Why does callus form
Callus develops when skin is exposed to excessive pressure or friction. The body wants to protect itself and therefore builds up a protective layer. Whilst sometimes this is related to footwear rubbing over bony prominences or deformities, it can also indicate an underlying complication with your foot mechanics (movement).
What could that indicate
Calluses formed by abnormal foot biomechanics are generally showing us that forces within the foot during walking are unbalanced. The position of the calluses can indicate exactly how your gait is compromised, which is best understood by reviewing how your feet are designed to move with every step you take every day.
During a normal gait, the heel strikes the ground first and the foot structure helps absorb shock. The foot then immediately turns into a flexible structure as it adapts to the ground beneath it, then again becomes a rigid lever to efficiently push you forward to take your next step. Your big toe is designed to take most of your body weight, as you propel forward. Normal gaits typically don’t lead to painful callus formation.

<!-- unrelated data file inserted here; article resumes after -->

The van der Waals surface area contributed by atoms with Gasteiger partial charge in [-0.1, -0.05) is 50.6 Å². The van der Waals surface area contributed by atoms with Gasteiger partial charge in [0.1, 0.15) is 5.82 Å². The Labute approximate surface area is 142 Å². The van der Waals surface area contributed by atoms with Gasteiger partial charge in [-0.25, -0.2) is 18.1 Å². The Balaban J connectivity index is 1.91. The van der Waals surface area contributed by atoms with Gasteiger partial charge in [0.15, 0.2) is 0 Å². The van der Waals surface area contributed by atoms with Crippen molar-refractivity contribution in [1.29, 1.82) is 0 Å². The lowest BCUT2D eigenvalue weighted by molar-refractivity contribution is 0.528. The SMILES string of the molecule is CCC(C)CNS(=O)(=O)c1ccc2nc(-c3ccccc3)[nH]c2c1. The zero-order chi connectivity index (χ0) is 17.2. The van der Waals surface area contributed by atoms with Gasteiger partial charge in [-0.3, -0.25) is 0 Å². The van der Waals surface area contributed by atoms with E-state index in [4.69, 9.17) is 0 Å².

An abnormal gait, often caused by disturbances in the bones and joints of your foot, can cause undue pressure and irritation on specific areas of your foot and the development of calluses. Any disturbances in 'normal' gait above the foot i.e. at the knee or hip will cause foot mechanics to alter and symptoms arise.
Typical Callus Formations
This illustration shows many of the common patterns a podiatrist will see on a daily basis in their practice. We assess the presenting pattern and this can be an indicator of abnormal mechanics that may need addressing .
For example: foot type J would indicate that the big toe joint is not working efficiently at propulsion and causing overload to end of the first toe and the second metatarsal. Addressing this function will ultimately help reduce this callus formation and reduce any pain to these highlighted areas.
All ages are susceptible to callus formation and there is always a cause. Your Podiatrist is the best person to assess the cause and come up with a plan to address this and ultimately allow you to walk painfree and callus free.